Moved, "That the time has come when, under certain conditions, the presence of Zehehr Pasha in the Sûdan might prove valuable in the interests of Egypt and the pacification of the Sûdan provinces."—(The Lord Ribblesdale.)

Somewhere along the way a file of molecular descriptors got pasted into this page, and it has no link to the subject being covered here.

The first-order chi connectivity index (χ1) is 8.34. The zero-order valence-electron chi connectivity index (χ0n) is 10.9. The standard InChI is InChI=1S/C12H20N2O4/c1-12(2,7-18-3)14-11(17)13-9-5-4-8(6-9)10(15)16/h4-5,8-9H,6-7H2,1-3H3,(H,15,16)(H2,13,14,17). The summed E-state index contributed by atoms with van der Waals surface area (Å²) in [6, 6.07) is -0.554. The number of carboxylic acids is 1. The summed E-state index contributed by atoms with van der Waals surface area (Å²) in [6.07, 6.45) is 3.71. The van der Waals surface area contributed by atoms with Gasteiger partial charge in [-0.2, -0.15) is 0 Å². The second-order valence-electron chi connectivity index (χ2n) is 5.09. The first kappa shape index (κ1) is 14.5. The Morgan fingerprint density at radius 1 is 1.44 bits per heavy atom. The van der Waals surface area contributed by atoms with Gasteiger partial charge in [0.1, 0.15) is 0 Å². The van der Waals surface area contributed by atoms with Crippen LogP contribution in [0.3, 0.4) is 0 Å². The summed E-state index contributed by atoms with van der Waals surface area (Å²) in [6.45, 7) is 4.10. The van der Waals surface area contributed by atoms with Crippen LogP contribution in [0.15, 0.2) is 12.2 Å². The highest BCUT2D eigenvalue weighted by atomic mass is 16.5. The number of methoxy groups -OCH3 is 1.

said, that the noble Lord desired to use Zebehr as a means to an end. But it was not right to use such a means as Zebehr for even so good an end, unless, indeed, he had been fearfully maligned. His antecedents were as bad as they could possibly be. He was the chief instigator of the most atrocious forms of the Slave Trade. He inaugurated caravans across the burning deserts of Africa, from which slaves who could no longer go on the journey were allowed to die upon the sands. On no condition should they allow Zebehr to put his foot again on the Soudan. It was true that General Gordon had asked that Zebehr might be sent him. General Gordon was set the almost impossible task of extricating the Egyptian garrisons. In extremis, and not knowing what to do, he requested that Zebehr might be sent out to him. This was the same spirit which induced Gordon to appoint the Mahdi Sultan of Kordofan. In asking for Zebehr's appointment, General Gordon said that, although his slave-dealing transactions were very bad, they were not worse than those of Ismail or of any other of the Turks. This was the gist of the whole matter—that the Turks were not worse than the great instigator and originator of the atrocious slave traffic. This country incurred a great responsibility in going to Egypt in 1882; England incurred a responsibility not only for the better government of that country, but also for the government of the Dependencies of that country; yet our first act was to give the Soudan up to barbarism, knowing that the result of the evacuation of the Soudan would be to leave the tribes fighting one with another—that which was occurring at this moment. There was only one proper policy with regard to the Soudan, and that was the manly one of recognizing our responsibilities, and that we were liable for the government of that country. What would be thought of the officials of a lunatic asylum who, when the inmates were fighting with one another, left the building and established themselves at the gate, leaving the poor creatures to fight it out? Yet that was what was happening in the Soudan. The Soudanese in their dealings with one another could not, from a civilized point of view, be regarded as much more sane than a lot of lunatics. Yet England thereupon leaves the country and lets them fight it out; but that was not in accordance with what was right and what was moral. It was the duty of Her Majesty's Government to re-organize the Soudan, not with Turkish influence, but with European influence. He felt certain that if a firm policy was carried out the Soudan before many months passed would be in better order, and in a more or less civilized state. He did not think the pacification of the Soudan would be a costly enterprize. The forts up the Nile might be occupied by a comparatively small force of Black troops with English officers, and slowly and surely they would create order where now there was chaos. He trusted that the Government would adopt this policy.